Ted Scambos of the National Snow and Ice Data Centre and John Abraham of the University of St Paul explain: “For decades, it has been suspected that this region is particularly susceptible to rapid ice loss, through a ‘runaway retreat’. The cause of the retreat is known to be increased frequency of warm ocean water intrusions onto the continental shelf, which appears to be a consequence of increased westerly circumpolar winds over the Southern Ocean. Models suggest that increased winds are a result of increased greenhouse gas forcing in the Earth system, and ozone loss effects on stratospheric/tropospheric circulation” (“Briefing: Antarctic ice sheet mass loss and future sea-level rise”, Proceedings of the Institution of Civil Engineers, 2014).
- Feldman and Levermann (2015) “Collapse of the West Antarctic Ice Sheet after local destabilization of the Amundsen Basin”, PNAS 112;14191-14196
This modelling study of the Amundsen Basin finds that “a local destabilization causes a complete disintegration of the marine ice in West Antarctica… the region disequilibrates after 60 years of currently observed melt rates” (emphasis added). [The melt rates are observed to be continuing to accelerate, so the actual time line will be a good deal shorter.] The significance of the study is given as: “The Antarctic Ice Sheet is losing mass at an accelerating rate, and playing a more important role in terms of global sea-level rise. The Amundsen Sea sector of West Antarctica has most likely been destabilized. Although previous numerical modeling studies examined the short-term future evolution of this region, here we take the next step and simulate the long-term evolution of the whole West Antarctic Ice Sheet. Our results show that if the Amundsen Sea sector is destabilized, then the entire marine ice sheet will discharge into the ocean, causing a global sea-level rise of about 3 metres. We thus might be witnessing the beginning of a period of self-sustained ice discharge from West Antarctica that requires long-term global adaptation of coastal protection” (emphasis added).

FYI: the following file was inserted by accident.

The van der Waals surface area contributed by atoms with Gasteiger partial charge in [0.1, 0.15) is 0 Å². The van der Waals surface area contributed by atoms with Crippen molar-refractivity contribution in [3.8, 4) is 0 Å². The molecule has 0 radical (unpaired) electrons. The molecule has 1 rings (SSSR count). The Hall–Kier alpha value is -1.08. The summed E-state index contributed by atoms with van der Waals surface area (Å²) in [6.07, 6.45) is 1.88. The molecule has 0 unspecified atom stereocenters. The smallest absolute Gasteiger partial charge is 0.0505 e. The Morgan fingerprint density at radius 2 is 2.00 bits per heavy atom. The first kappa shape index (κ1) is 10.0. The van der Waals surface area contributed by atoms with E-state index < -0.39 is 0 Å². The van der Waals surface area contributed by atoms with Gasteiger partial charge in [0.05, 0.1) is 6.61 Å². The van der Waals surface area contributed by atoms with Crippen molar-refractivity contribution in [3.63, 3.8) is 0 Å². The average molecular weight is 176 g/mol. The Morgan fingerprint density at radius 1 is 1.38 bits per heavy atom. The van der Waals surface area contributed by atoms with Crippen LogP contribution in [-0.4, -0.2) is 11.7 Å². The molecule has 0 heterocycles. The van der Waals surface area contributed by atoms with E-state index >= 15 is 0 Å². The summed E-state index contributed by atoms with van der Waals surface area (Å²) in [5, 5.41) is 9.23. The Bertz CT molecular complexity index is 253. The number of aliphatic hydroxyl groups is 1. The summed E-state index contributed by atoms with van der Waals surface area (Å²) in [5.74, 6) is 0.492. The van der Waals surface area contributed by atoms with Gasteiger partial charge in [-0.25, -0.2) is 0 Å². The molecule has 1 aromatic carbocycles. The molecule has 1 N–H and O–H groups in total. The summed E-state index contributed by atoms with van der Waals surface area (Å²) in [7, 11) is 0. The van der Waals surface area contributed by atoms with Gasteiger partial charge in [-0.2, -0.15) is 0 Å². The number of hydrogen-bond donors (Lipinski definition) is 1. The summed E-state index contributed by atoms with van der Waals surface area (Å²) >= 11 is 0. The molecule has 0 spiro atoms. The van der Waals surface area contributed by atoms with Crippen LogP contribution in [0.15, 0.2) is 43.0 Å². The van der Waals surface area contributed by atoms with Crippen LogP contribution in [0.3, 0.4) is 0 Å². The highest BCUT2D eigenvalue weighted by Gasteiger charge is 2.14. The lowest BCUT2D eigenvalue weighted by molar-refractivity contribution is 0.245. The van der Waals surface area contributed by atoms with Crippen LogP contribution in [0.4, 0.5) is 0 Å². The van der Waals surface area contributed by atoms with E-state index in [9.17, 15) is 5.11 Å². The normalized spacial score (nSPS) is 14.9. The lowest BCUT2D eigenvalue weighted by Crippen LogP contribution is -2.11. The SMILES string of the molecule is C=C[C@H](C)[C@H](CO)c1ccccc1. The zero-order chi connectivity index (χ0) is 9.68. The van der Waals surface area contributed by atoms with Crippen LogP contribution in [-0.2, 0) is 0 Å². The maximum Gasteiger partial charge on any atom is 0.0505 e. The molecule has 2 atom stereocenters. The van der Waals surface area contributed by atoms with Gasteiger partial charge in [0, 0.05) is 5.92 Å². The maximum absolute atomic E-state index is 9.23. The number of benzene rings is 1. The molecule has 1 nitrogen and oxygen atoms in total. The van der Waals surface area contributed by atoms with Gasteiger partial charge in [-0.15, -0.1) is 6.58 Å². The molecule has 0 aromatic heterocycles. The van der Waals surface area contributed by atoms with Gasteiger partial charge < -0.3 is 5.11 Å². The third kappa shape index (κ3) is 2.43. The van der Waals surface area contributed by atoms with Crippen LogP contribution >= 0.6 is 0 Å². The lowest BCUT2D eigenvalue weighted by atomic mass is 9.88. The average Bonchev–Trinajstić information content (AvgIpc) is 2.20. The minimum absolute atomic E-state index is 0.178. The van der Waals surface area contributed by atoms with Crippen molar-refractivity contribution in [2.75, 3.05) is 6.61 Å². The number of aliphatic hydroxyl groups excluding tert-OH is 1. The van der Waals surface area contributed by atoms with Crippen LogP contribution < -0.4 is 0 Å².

- Hansen, Sato et al (2015) “Ice melt, sea level rise and superstorms: evidence from paleoclimate data, climate modeling, and modern observations that 2°C global warming could be dangerous”, Atmos. Chem. Phys. 16:3761-3812
This research surveys evidence from the previous warm Eemian interglacial period around 120,000 years ago. At that time there were rapid fluctuations in sea level, and the study identifies a mechanism in the Earth’s climate system not previously understood, which points to a much more rapid rise in sea levels than currently anticipated. Increasing ocean stratification occurs when cooler surface layers from melting ice sheets trap warmer waters underneath, accelerating their impact on the melting of ice shelves and outlet glaciers. This in turn increases ice sheet mass loss, and generates more cool surface melt water in a positive feedback.
The consequences include the slowing or shutting down of key ocean currents including the Atlantic Meridional Overturning Circulation (AMOC), which Hansen says would increase temperature differentials between tropical and sub-polar waters, and drive “super storms” such that “All hell will break loose in the North Atlantic and neighbouring lands”. The projected cooling pattern of waters around Antarctica and the north Atlantic waters from the injection of fresh ice-melt water is already visible in the observed data (see diagram below), and is already contributing to a circulation decline of AMOC.
|Diagram shows: (left) the Hansen et al projection for 2065 of temperature with accelerated ice melt in both hemispheres; and (right) actual conditions at February 2016 at the height of the 2015-2016 El Nino.|